Gerry McGovern // New Thinking

The perils of search engine optimization

September 9, 2012 -- Gerry McGovern

Search engine optimization (SEO) tactics often make it harder for customers to do what they need to do.

If Google wanted to get found in Google would it have the homepage it has? No. It would have a homepage with lots of content on it. This content would repeat keywords such as “search engine.” For example, a classic SEO statement would be. “Search with our search engine. We are the best search engine to help you search.”

The above is clever SEO but dumb content. But variants of this dumb content are being produced by a great many sites in order to “get found”. Let’s get back to Google. Today I searched for “search engine” on Google.

The first result was for Wikipedia, then came Dogpile, searchengine.ie, DuckDuckGo, Bing, etc. The Google search engine didn’t appear until the third page of results, which means it might as well be sitting on top of Mount Everest from a search findability perspective.

The Google homepage is absolutely atrociously optimized for search engines, but tremendously well optimized for people who search. The Google design is focused on what the customer wants to do, which is to search and find stuff. Google is not focused on getting itself found but on helping customers find.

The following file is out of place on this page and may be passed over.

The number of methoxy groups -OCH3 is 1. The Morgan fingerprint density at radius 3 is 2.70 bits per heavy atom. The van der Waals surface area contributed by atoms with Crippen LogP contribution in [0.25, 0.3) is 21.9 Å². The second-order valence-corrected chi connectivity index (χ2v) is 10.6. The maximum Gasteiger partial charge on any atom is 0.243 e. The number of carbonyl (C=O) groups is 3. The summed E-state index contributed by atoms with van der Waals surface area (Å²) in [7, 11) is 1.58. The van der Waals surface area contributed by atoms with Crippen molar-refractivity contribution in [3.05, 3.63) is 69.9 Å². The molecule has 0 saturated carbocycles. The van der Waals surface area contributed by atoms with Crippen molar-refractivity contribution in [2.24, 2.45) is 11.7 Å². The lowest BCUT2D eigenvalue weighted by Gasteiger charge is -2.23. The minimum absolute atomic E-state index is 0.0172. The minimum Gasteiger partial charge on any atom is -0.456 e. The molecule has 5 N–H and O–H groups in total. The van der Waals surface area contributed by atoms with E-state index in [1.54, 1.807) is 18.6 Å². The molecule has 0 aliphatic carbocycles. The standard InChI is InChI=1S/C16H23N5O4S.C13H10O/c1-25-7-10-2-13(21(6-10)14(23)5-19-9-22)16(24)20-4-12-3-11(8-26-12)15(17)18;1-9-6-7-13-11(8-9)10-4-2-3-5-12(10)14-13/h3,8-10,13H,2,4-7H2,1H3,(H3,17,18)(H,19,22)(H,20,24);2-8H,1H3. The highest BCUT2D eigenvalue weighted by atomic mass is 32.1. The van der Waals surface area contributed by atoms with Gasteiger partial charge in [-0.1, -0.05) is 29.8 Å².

Strangely, many websites don’t have that focus. What needs do you satisfy? How well do you satisfy them? These are vital questions to answer.

Yes, it’s important to get found. But what happens after you get found is crucial. From a customer’s point of view, finding a particular website is just the first step in completing a task.

Google wasn’t always popular. Once upon a time it was a totally unknown website run by two students. Its strategy to get found was based on being useful. That’s by far the best philosophy. Let’s focus much more on helping people be successful once they get to our website.

That may mean doing the exact opposite of what many SEO tacticians tell us to do. I have seen many examples of when 80% of the content got deleted from a site; sales jumped, support calls dropped and general customer satisfaction rose significantly.

There’s no point in bringing lots of people to your website if they are going to feel frustrated and annoyed when they get there. You must focus on helping them do what they need to do as quickly as possible. That very often means reducing pages and then stripping as much content as possible out of the pages that remain in order to simplify them.

Of course, it’s not always about removal. I have worked with websites where they didn’t have enough content in particular areas. The larger point here is that we should not focus on the content itself. If Google did that it would have a content rich homepage that would be terrible to use. And if that were the case, we wouldn’t be talking about Google because nobody would be using it.